Ensure that the spaces identified as “regularly occupied” are consistent across credits, especially for EQc8.1: Daylighting and Views—Daylighting.
Enter the names of the regularly occupied spaces in the LEED EQc8.1-8.2 Glazing Factor and Views Calculator along with the total floor area for each regularly occupied space.
Hold an integrated design meeting with the architect, interior designers, mechanical engineer, lighting designer, contractor, cost estimator and the end user to explore and resolve possible benefits and tradeoffs that increased glazing and access to views strategies could have on daylight, glare, heat gain and loss, furniture design and layout, and other design decisions.
Place regularly occupied spaces such as offices, classrooms and conference rooms near exterior glazing and perimeter windows to increase opportunity for access to views and daylight.
When considering office space layout and workstations, consider partitions and moveable furniture that are equal to or less than 42 inches high on all sides or incorporate transparent surfaces in upper sections to allow access to views while seated.
Window-to-wall ratios may be fixed if your project is pursuing a prescriptive compliance path for EAp2: Minimum Energy Performance and EAc1: Optimize Energy Performance. These fixed ratios will impact access to views and glazing areas. Check the ASHRAE Advanced Energy Design Guide and the Advanced Buildings Core Performance Guide for required window-to-wall ratios. If a building envelope window-to-wall ratio is over 40% there will be a penalty in the energy model for EAc1. The same is true if skylight-to-roof ratio is more than 5%. These requirements are based on ASHRAE 90.1.
Explore a combination of strategies that increase views such as low-partition furniture, space-planning techniques, and interior glazing.
Identify available products and furniture that combine glazing and building elements for optimum access to views while maintaining privacy—for example, workstations with low partition heights and interior perimeter glazing.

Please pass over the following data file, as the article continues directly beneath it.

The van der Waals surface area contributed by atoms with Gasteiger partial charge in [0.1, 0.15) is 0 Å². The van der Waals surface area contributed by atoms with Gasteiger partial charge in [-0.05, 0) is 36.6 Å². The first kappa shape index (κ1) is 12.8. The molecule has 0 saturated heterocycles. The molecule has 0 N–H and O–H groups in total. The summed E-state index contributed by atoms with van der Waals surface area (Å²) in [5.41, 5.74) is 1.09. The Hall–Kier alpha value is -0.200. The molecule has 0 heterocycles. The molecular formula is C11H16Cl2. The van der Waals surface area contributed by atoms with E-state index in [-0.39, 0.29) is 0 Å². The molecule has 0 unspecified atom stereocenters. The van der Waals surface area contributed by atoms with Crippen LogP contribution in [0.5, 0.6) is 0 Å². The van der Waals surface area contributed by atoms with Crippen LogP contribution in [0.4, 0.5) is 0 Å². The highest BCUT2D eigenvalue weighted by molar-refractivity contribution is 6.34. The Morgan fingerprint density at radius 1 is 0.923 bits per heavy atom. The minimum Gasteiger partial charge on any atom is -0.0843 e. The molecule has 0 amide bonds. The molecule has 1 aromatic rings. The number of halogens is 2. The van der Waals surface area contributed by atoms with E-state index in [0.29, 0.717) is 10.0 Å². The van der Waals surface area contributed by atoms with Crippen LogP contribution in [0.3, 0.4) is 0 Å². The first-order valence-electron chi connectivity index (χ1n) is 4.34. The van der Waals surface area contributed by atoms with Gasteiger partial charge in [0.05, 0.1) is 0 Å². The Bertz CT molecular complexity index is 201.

By increasing glazing and designing for natural light, projects can reduce the number of ambient light fixtures or the frequency with which they are used, reducing the cost of electric lighting both upfront and for ongoing operations.
Ensure that glare controls are factored into the design of daylighting and views.
Calculate the floor area with direct-line-of-sight to perimeter vision glazing for each regularly occupied space. Moveable partitions must be included in your calculations.
Direct-line-of-sight is determined by visibility between the vision glazing (between 2’6” and 7’6” inches above the floor) without obstructions such as full-height partitions or solid doorways.
Direct-line-of-sight can pass through two interior glazing surfaces before reaching exterior glazing, but not through solid doors, walls, or partitions taller than 42”.
Create a floor plan showing areas with access to views as distinct from areas with no access to views.
Include more than one sight line if necessary to demonstrate how the lines of sight were determined for spaces.
Private offices where more than 75% of the floor area has a direct-line-of-sight to views can include the entire square footage in the calculations.
Total the square footage with access to views and enter this value in the corresponding regularly occupied space entry in the LEED EQc8.1-8.2 Glazing Factor and Views Calculator.
Create a representative building section for each type of area included in the calculation.
For each section, draw a line originating from 42” above the floor (typical eye height) to the perimeter glazing demonstrating access to vision glazing and views to the outside.
Show typical furniture heights in the sections if applicable.
Total the areas of regularly occupied spaces that have both direct-line-of-sight to perimeter glazing and access to views while seated (at 42”). Divide this value by the total area of regularly occupied spaces to confirm if the design provides greater than 90% of regularly occupied areas with access to views. This is done in the LEED Submittal Template. Upload plans and all required supporting documentation to LEED Online.